Invasive Pike in Southcentral Alaska

Map showing portions of Alaska where pike are invasive
Northern pike occur naturally in most of Alaska, but they are not native to Southcentral. In the areas where pike do not naturally occur (solid red), they are an invasive fish because they can cause native fish populations to decline.

Illegal stocking of northern pike is reducing fishing quality in Southcentral Alaska by threatening both wild and stocked fisheries.

The northern pike is native to most of Alaska, but it does not naturally occur south and east of the Alaska Mountain Range except for a small, remnant population near Yakutat. Pike are top-level predators in aquatic food chains and are highly piscivorous (fish eating). Salmon and other fish have evolved in the absence of pike and likely are more vulnerable to pike predation. Pike prefer vegetated, low flow, shallow habitats where they can hide and ambush prey. Areas like these are plentiful throughout Southcentral, and pike tend to thrive in these locations, often to the detriment of native species. For this reason, in Southcentral, the northern pike is an invasive species. Invasive species are plants or animals that do not naturally occur in an area and can negatively affect the environment, the economy, and/or recreational activities. In Southcentral Alaska, northern pike are doing just that. Pike were first illegally introduced into area waters by people, and are now spreading through open waterways and decimating salmon and trout populations. This causes ecological damage and also negatively affects the economy by reducing recreational fishing opportunities.

Where northern pike naturally occur in Alaska, they are highly valued as a subsistence and sport fish. In these waters, there can be many other fish species, such as whitefish, sheefish, suckers, Alaska blackfish, stickleback, and char. In their native range, pike are simply another member of the fish community, living in a balanced ecosystem with other species. However, even in their native range pike are often powerful influencers of the fish community, and in the right habitat, can dominate at the expense of other species.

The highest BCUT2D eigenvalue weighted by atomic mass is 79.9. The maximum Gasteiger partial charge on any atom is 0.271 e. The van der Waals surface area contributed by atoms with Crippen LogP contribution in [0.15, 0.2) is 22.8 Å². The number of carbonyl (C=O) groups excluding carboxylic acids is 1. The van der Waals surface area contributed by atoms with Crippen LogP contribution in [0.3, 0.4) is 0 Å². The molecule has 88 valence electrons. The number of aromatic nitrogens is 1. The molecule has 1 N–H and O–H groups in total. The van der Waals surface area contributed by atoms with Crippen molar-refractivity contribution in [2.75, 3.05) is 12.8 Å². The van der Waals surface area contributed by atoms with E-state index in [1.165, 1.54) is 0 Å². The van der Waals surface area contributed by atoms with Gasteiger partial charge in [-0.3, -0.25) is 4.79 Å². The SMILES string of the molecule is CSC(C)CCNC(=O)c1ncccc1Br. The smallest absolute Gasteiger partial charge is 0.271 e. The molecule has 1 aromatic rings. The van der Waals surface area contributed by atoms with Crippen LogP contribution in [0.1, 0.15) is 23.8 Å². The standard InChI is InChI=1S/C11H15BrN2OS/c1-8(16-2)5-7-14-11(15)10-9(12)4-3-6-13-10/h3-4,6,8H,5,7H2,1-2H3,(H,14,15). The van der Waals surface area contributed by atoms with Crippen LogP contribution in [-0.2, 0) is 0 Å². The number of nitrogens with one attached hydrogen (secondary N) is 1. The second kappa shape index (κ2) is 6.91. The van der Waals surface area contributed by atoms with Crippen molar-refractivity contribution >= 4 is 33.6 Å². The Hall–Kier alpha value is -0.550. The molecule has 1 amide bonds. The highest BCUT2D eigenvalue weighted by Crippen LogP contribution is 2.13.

In Southcentral, illegally-introduced pike can change the balance of an aquatic ecosystem by preying on native fish while having few predators of their own. Some lakes and streams that once supported healthy numbers of coho salmon, Chinook salmon, and rainbow trout now have only small northern pike. This is how illegally-stocked pike have lessened the quality of fishing and threaten wild and stocked fisheries in Southcentral Alaska

Pike with consumed salmonids in its stomach
Pike prey on rearing salmonids.

What is 'illegal stocking'?

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Never transport and release aquatic organisms into waters of the state.

In order to protect our fisheries which bring millions of dollars each year to Alaskans, the State of Alaska has a very cautious fish stocking policy. According to state regulation 5 AAC 41.005, NO LIVE FISH or fish eggs may be transported, possessed, exported, OR RELEASED INTO THE WATERS OF THE STATE without a special permit issued by the Commissioner of ADF&G.

This means you cannot put live fish, even "salmon fry or sticklebacks," in a bucket and take them home because you are possessing and transporting live fish without a permit. You certainly cannot take fish, including pike, from one waterway and "seed" them into another. It is illegal (Class A misdemeanor with a $10,000 penalty) and can cause major problems. This applies to all aquatic organisms.

Northern pike are in Southcentral because of illegal introductions. Northern pike were first introduced to Bulchitna Lake in the Yentna River drainage in the 1950s. Since then, they spread to open systems and dispersed on their own. Through a combination of this dispersal and many more illegal introductions, invasive pike have been found in over 100 water bodies in the Mat-Su Valley, Anchorage, and the Kenai Peninsula.

Invasive Northern Pike PSA